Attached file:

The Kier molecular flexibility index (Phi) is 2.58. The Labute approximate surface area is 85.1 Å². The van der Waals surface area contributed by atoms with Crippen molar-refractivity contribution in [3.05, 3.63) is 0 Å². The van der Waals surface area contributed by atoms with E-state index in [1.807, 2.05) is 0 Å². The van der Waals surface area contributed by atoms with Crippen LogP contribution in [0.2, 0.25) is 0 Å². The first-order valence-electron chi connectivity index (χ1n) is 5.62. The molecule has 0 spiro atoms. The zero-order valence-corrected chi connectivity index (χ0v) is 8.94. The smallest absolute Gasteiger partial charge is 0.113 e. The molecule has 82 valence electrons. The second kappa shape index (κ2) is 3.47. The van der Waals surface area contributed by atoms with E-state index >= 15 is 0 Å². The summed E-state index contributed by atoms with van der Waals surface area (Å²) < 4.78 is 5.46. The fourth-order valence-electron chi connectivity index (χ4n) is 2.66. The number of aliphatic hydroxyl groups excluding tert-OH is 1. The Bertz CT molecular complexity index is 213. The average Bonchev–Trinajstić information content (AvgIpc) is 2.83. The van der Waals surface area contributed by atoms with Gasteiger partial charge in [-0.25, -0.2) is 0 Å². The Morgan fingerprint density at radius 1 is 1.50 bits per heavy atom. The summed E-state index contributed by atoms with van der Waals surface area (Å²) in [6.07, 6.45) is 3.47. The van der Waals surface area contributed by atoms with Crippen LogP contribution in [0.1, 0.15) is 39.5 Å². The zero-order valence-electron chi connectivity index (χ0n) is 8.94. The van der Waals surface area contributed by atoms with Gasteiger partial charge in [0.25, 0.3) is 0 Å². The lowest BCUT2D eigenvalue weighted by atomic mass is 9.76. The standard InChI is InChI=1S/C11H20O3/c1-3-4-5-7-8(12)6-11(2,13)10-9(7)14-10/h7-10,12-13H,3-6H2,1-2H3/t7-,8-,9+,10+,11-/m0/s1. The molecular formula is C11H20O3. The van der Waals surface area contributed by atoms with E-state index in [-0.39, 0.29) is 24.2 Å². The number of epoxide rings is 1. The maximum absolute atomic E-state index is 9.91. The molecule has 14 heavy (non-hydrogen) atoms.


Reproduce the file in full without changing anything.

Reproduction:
The Kier molecular flexibility index (Phi) is 2.58. The Labute approximate surface area is 85.1 Å². The van der Waals surface area contributed by atoms with Crippen molar-refractivity contribution in [3.05, 3.63) is 0 Å². The van der Waals surface area contributed by atoms with E-state index in [1.807, 2.05) is 0 Å². The van der Waals surface area contributed by atoms with Crippen LogP contribution in [0.2, 0.25) is 0 Å². The first-order valence-electron chi connectivity index (χ1n) is 5.62. The molecule has 0 spiro atoms. The zero-order valence-corrected chi connectivity index (χ0v) is 8.94. The smallest absolute Gasteiger partial charge is 0.113 e. The molecule has 82 valence electrons. The second kappa shape index (κ2) is 3.47. The van der Waals surface area contributed by atoms with E-state index >= 15 is 0 Å². The summed E-state index contributed by atoms with van der Waals surface area (Å²) < 4.78 is 5.46. The fourth-order valence-electron chi connectivity index (χ4n) is 2.66. The number of aliphatic hydroxyl groups excluding tert-OH is 1. The Bertz CT molecular complexity index is 213. The average Bonchev–Trinajstić information content (AvgIpc) is 2.83. The van der Waals surface area contributed by atoms with Gasteiger partial charge in [-0.25, -0.2) is 0 Å². The Morgan fingerprint density at radius 1 is 1.50 bits per heavy atom. The summed E-state index contributed by atoms with van der Waals surface area (Å²) in [6.07, 6.45) is 3.47. The van der Waals surface area contributed by atoms with Crippen LogP contribution in [0.1, 0.15) is 39.5 Å². The zero-order valence-electron chi connectivity index (χ0n) is 8.94. The van der Waals surface area contributed by atoms with Gasteiger partial charge in [0.25, 0.3) is 0 Å². The lowest BCUT2D eigenvalue weighted by atomic mass is 9.76. The standard InChI is InChI=1S/C11H20O3/c1-3-4-5-7-8(12)6-11(2,13)10-9(7)14-10/h7-10,12-13H,3-6H2,1-2H3/t7-,8-,9+,10+,11-/m0/s1. The molecular formula is C11H20O3. The van der Waals surface area contributed by atoms with E-state index in [-0.39, 0.29) is 24.2 Å². The number of epoxide rings is 1. The maximum absolute atomic E-state index is 9.91. The molecule has 14 heavy (non-hydrogen) atoms.